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Remote African tribe receives Internet access, 20 tablets from IsraelIsrael’s Agency for International Development Cooperation (Mashav) has been working for decades to help the remote African tribe and has now successfully built an infrastructure that allows the children’s community to connect to their global peers.
Israel’s Agency for International Development Cooperation (Mashav) had a surprise in store for the remote African tribe known as the Baka Pygmies. The Cameroon tribe is regarded as one of the most isolated and ancient tribes in the world. But thanks to an initiative by Israel’s Mashav agency, whose aim is to share technology with the developing world, the tribe can now enjoy Internet access.
While implementing the infrastructure required to connect to the online world, 20 tablets were handed out to the young members of the village, and the village school has since become the most coveted educational institution in the region.
The Baka community is regarded as one of the most underdeveloped communities even by African standards. The newly installed Internet connection not only connects the tribe’s children to their peers around the globe but also provides tools for addressing issues such as ethnic and religious discrimination and religious extremism.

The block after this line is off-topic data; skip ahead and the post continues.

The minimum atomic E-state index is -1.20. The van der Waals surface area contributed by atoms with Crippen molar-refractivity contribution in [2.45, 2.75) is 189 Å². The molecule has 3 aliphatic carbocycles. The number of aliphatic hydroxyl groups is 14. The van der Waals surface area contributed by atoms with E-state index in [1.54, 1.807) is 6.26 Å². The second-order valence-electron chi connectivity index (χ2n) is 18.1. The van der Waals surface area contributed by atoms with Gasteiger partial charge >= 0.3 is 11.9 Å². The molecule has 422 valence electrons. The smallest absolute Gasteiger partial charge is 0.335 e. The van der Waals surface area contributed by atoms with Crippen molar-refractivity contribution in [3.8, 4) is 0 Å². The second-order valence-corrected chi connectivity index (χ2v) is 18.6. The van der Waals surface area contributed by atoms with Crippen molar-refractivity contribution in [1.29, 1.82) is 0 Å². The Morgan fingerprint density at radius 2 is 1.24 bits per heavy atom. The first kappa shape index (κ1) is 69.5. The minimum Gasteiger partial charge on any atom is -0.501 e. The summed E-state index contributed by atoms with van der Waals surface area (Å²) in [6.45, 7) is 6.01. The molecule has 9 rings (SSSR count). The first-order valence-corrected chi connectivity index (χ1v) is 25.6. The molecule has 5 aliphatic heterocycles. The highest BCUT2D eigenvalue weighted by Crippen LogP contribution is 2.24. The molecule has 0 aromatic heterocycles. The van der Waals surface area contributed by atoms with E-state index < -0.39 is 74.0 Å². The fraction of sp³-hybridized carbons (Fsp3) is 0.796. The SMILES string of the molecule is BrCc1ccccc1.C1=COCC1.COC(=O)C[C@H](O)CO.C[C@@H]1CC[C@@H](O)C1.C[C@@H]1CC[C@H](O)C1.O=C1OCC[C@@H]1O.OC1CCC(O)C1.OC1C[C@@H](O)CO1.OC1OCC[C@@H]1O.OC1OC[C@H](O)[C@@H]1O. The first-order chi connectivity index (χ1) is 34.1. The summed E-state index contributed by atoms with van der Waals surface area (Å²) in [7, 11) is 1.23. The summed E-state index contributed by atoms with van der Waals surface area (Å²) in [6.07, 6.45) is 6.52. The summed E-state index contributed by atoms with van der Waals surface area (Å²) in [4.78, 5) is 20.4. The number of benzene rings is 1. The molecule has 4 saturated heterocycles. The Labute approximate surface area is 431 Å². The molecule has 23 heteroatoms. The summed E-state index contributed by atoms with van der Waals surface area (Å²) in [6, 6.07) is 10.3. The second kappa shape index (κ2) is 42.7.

Internet access can also help with other concerns such as poverty and sickness, poor infrastructure and social deprivation.
Mashav was chosen to participate in this project to represent Israel as a global leader of technology and was received warmly by UN organizations in Cameroon for its humanitarian efforts.
The ancient Pygmy community of Baka was documented as early as 500 AD by the Greek historian Herodotus, who described them as “tiny warriors” and “dancing dwarfs.” When European settlers arrived on African soil in the late 1800s, they gave an account of short people, averaging 1.52 m. who roamed the land and lived in forests. In 1906, the first Pygmy was brought to New York to be part of a human circus in the Bronx Zoo.
Today, the tribe is appreciated for its connectiveness to the land and deep relationship with the natural surroundings, including food sources, that are regarded as holy.
Mashav Vice President Gil Haskel, who led the project, said that Mashav has been working for six decades on behalf of Israel “to empower individuals, communities and countries in the developing world” and added that “the Israeli spirit, which is based on the history of the Jewish people, has always had a deep understanding of impoverished communities around the world.”
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